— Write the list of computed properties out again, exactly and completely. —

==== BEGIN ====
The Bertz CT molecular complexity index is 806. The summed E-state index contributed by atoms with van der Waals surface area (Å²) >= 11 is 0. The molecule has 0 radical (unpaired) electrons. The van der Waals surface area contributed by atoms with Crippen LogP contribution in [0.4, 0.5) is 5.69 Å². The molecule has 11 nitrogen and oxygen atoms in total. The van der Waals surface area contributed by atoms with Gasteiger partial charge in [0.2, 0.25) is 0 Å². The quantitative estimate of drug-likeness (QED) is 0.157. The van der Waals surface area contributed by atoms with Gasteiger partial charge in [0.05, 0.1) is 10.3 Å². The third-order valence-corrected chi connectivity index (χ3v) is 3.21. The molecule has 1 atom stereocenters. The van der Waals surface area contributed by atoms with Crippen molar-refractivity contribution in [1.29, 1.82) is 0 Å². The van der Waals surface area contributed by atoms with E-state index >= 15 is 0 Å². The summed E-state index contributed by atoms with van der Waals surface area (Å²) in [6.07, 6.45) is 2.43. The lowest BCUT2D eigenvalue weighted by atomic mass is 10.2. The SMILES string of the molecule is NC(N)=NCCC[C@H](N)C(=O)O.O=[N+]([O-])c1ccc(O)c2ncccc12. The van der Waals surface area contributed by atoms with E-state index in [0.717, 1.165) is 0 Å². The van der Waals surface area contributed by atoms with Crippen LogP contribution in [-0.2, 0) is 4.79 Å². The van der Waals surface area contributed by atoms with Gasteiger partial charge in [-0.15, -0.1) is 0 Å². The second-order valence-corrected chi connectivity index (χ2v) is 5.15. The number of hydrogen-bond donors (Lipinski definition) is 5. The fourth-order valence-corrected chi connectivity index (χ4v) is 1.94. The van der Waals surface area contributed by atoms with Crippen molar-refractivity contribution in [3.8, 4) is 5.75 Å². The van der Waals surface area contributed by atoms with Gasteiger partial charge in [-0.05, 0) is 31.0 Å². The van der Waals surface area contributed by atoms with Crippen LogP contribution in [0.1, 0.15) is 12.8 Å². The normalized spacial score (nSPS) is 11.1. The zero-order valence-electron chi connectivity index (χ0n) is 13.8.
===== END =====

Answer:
The Bertz CT molecular complexity index is 806. The summed E-state index contributed by atoms with van der Waals surface area (Å²) >= 11 is 0. The molecule has 0 radical (unpaired) electrons. The van der Waals surface area contributed by atoms with Crippen LogP contribution in [0.4, 0.5) is 5.69 Å². The molecule has 11 nitrogen and oxygen atoms in total. The van der Waals surface area contributed by atoms with Gasteiger partial charge in [0.2, 0.25) is 0 Å². The quantitative estimate of drug-likeness (QED) is 0.157. The van der Waals surface area contributed by atoms with Gasteiger partial charge in [0.05, 0.1) is 10.3 Å². The third-order valence-corrected chi connectivity index (χ3v) is 3.21. The molecule has 1 atom stereocenters. The van der Waals surface area contributed by atoms with Crippen molar-refractivity contribution in [1.29, 1.82) is 0 Å². The van der Waals surface area contributed by atoms with E-state index >= 15 is 0 Å². The summed E-state index contributed by atoms with van der Waals surface area (Å²) in [6.07, 6.45) is 2.43. The lowest BCUT2D eigenvalue weighted by atomic mass is 10.2. The SMILES string of the molecule is NC(N)=NCCC[C@H](N)C(=O)O.O=[N+]([O-])c1ccc(O)c2ncccc12. The van der Waals surface area contributed by atoms with E-state index in [0.717, 1.165) is 0 Å². The van der Waals surface area contributed by atoms with Crippen LogP contribution in [-0.2, 0) is 4.79 Å². The van der Waals surface area contributed by atoms with Gasteiger partial charge in [-0.15, -0.1) is 0 Å². The second-order valence-corrected chi connectivity index (χ2v) is 5.15. The number of hydrogen-bond donors (Lipinski definition) is 5. The fourth-order valence-corrected chi connectivity index (χ4v) is 1.94. The van der Waals surface area contributed by atoms with Crippen molar-refractivity contribution in [3.8, 4) is 5.75 Å². The van der Waals surface area contributed by atoms with Gasteiger partial charge in [-0.05, 0) is 31.0 Å². The van der Waals surface area contributed by atoms with Crippen LogP contribution in [0.1, 0.15) is 12.8 Å². The normalized spacial score (nSPS) is 11.1. The zero-order valence-electron chi connectivity index (χ0n) is 13.8.